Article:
Certain dates are so important in a nation's history that they cannot be forgotten. One such date is June 25, 1975, when Mrs Indira Gandhi, the then Prime Minister of India, switched off the lights of democracy. Instead of resigning from her office after the Allahabad High Court verdict for a poll offence, she suspended the constitution and did the worst kind of excesses. One hundred thousand people were detained without trial and many were killed because they were staunch critics of Mrs Gandhi.
Belatedly, the Congress Party which Mrs Gandhi headed regretted the imposition of a rule where there was no personal freedom and the press was gagged. But the apology to the nation is long overdue. Congress President Rahul Gandhi can make no amends for what had happened 43 years ago, but he can at least tell the nation that both his grandmother and the party were wrong.
Justice JC Shah, a former Chief Justice of India who subsequently went into the excesses of emergency soon after the Janata Party under Morarji Desai came to power, had pointed out the atrocities committed against the people, including Mrs Gandhi's political opponents. The Shah Commission report is a precious document with several lessons to be learnt.
What India went through during those 21 months of emergency should be a part of the curriculum of textbooks prescribed in schools and colleges. But the present lot of books is so prejudiced against Muslim rulers in India that historians have voiced their criticism against them. In fact, the phobia of Hindutva has overtaken most of the states in the country. The bureaucracy seems to have got saffronised.
The constitution is still a sacred document. But, I am afraid, in the 2019 election, BJP may try to get two-thirds of majority and if it does, the party would amend the constitution itself. Article 370 which gives a special status to Jammu and Kashmir and the spirit of pluralism which protects minorities could be the target. The party, which is the political wing of the RSS, may attempt to dilute, if not abolish, the concept of secularism.
What happened during the emergency is an affront to the freedom fighters and constitution framers who considered the basic structure of the constitution beyond amendments. But Mrs Gandhi, armed with a presidential decree, suspended elections and civil liberties. All her political opponents imprisoned during the period were tortured in prison and thousands were eliminated or banished. Several other atrocities, including forced mass-sterilisation of millions of people, spearheaded by her son Sanjay Gandhi, were committed.
The Shah Commission, constituted to go into the excesses committed during the emergency, submitted its report in three parts, the last one on August 6, 1978. If the sheer size of the report—it had 26 chapters and three appendices running to over 530 pages—reflected the enormity of the violence committed against democratic institutions and ethics, it also expressed grave concern about the happenings and the damage they had inflicted on the system.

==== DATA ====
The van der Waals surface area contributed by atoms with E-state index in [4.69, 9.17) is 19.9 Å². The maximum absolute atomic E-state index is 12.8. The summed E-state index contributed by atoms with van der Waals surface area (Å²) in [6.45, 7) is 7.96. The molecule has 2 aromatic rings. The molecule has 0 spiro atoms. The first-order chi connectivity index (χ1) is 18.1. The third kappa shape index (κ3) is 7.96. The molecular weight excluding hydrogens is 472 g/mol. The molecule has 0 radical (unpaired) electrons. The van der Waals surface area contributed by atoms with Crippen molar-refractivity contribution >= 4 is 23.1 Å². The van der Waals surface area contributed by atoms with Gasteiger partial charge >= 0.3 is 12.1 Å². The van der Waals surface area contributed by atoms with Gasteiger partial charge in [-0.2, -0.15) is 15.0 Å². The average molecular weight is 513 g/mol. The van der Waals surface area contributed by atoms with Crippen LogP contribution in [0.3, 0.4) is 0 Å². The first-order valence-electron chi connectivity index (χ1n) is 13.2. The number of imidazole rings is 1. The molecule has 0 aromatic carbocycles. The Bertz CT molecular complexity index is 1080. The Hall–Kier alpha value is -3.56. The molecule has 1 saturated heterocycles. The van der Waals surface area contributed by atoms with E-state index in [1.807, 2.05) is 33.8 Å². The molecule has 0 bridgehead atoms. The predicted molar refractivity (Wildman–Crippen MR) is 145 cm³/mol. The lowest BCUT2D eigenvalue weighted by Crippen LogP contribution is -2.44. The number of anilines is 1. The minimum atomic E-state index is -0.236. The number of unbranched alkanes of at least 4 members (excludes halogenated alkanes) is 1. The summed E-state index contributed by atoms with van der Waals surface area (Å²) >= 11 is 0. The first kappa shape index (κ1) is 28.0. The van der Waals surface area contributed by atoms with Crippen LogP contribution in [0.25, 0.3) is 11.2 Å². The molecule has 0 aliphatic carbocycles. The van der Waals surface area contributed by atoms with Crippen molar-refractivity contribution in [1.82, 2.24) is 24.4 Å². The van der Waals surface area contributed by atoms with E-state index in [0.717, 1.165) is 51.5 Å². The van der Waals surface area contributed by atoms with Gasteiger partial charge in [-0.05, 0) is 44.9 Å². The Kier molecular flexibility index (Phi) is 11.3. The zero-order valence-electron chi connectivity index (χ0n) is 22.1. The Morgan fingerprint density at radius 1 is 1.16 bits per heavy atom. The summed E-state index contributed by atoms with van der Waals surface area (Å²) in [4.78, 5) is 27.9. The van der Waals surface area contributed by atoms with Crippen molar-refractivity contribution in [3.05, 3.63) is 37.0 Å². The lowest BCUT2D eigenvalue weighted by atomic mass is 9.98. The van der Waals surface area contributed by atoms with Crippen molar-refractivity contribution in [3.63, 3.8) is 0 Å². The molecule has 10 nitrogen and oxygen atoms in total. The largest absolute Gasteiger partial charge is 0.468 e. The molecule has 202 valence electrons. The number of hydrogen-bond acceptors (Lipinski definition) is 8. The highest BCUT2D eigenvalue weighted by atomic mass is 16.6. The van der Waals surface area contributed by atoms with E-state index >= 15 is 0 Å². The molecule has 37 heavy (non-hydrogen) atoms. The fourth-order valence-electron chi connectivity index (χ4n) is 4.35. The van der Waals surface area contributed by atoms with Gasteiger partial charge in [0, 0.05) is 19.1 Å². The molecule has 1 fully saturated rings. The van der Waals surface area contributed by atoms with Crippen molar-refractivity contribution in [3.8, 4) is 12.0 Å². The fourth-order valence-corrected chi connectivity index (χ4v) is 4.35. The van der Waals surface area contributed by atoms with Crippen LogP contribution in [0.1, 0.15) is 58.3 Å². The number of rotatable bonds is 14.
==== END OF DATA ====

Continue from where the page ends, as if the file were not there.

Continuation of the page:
Justice Shah discussed police actions and the role of Sanjay Gandhi at the Turkman Gate incident in which police fired on a crowd of people protesting against demolition of their houses. In fact, when Mrs Gandhi returned to power in 1980, she tried to recall copies of the report wherever possible. So damaging was the report that she tried all her tricks but could not succeed. Yet, the report was banned.
However, Era Sezhiyan, one of the founding members of the DMK and then an MP, republished his copy of the report in a book form called Shah Commission Report - Lost and Regained, in which he rightly said: “…it is more than an investigative report; it is a magnificent historical document to serve as a warning for those coming to power in the future not to disturb the basic structure of a functioning democracy and also, for those suppressed under a despotic rule, a hopeful guide to redeem the freedom by spirited struggle.”
But the ruling Bharatiya Janata Party (BJP), which suffered from the emergency most, does not seem to have learnt the lesson which it should have. Mrs Indira Gandhi was overtaken by the mania of a one-person rule. Today, Prime Minister Narendra Modi is also riding the same horse at the command of Rashtriya Swayamsevak Sangh (RSS) and trying to change a pluralistic society, which gives purpose to the nation, into a Hindu Rashtra of sorts.
In fact, people today have started comparing the one-person rule of Mrs Gandhi with that of Modi's. So much so that most newspapers and television channels have adapted themselves to his way of working, if not thinking, as they had done during Mrs Gandhi's regime.
Veteran BJP leader LK Advani had remarked some time ago that the recurrence of emergency cannot be ruled out. He further clarified that the arrogance of leaders leads to authoritarianism, taking a dig at Prime Minister Modi's style of governance. Incidentally, Advani spent 18 months in jail for opposing the emergency. To snub Advani for his forthright comment, BJP did not invite him to an event where it honoured those who went to jail during the emergency.
That the BJP is unpredictable is evident from the way it has jettisoned Mehbooba Mufti, the chief minister of Jammu and Kashmir. The party withdrew support to her without informing her, making President's rule in the state inevitable. Former chief minister Omar Abdullah has squarely blamed both the BJP and PDP for the current situation. In fact, most opposition leaders have felt that the coalition should not have taken place in the first place.
One expects that the 2019 Lok Sabha elections will give an absolute majority to a single party. But it doesn't look to be so on surface. At present, it is going to be a messy process. The democratic polity we have may be stretched beyond anybody's comprehension. One hopes that the situation would be avoided.
Kuldip Nayar is an eminent Indian columnist.